Fair use (mostly) triumphant: Judge exonerates campus “e-reserves”

19 05 2012

If your collegiate experience was anything like mine, it probably involved frequent trips to the library in order to check out photocopied book chapters on Hegel and Wittgenstein from the “reserves desk” (and involved frequent curses directed to those other readers who, like me, were attempting to cram a chapter an hour before class and had checked out all available copies.) Today, of course, you can just get “e-reserves” through a browser, but the very ease of copying and distribution found in the new systems has publishers worried…

Some publishers think so. Although hesitant to go after educational users over small excerpts, publishers like Oxford University Press, Cambridge University Press, and Sage Publications came to believe that many professors were stepping over even the broad lines around “fair use” and depriving the publishers of licensing revenue in the process. In 2008, they launched a major test case, suing Georgia State University in federal court.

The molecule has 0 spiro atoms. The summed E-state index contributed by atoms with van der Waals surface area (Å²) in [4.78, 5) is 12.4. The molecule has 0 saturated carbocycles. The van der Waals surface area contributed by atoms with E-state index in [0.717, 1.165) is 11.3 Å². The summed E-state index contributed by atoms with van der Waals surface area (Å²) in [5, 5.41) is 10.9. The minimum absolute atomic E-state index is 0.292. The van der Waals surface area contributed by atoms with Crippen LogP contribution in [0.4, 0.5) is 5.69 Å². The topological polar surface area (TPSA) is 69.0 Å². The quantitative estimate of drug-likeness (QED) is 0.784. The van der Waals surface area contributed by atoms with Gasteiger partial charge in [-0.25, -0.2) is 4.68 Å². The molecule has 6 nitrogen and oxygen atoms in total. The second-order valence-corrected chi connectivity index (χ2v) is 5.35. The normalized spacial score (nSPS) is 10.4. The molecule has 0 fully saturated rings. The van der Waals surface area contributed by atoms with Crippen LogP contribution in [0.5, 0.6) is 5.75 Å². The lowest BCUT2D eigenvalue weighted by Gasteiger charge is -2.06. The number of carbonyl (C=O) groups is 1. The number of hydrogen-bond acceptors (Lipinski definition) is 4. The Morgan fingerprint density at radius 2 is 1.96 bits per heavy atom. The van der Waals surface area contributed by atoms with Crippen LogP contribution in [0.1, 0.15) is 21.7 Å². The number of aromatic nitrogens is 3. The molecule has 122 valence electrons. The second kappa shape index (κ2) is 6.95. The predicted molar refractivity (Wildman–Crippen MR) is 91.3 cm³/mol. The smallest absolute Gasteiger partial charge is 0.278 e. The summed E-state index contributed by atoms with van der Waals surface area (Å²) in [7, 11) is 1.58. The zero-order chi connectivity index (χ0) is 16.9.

In a massive 350-page ruling (PDF) . . . the judge concluded, “There is no reason to believe that allowing unpaid, nonprofit academic use of small excerpts in controlled circumstances would diminish creation of academic works.”

Read more

The content in this post was found at http://arstechnica.com/tech-policy/2012/05/fair-use-mostly-triumphant-judge-exonerates-campus-e-reserves/ and was not authored by the moderators of freeforafee.com. Clicking the title link will take you to the source of the post.



Leave a comment

You must be logged in to post a comment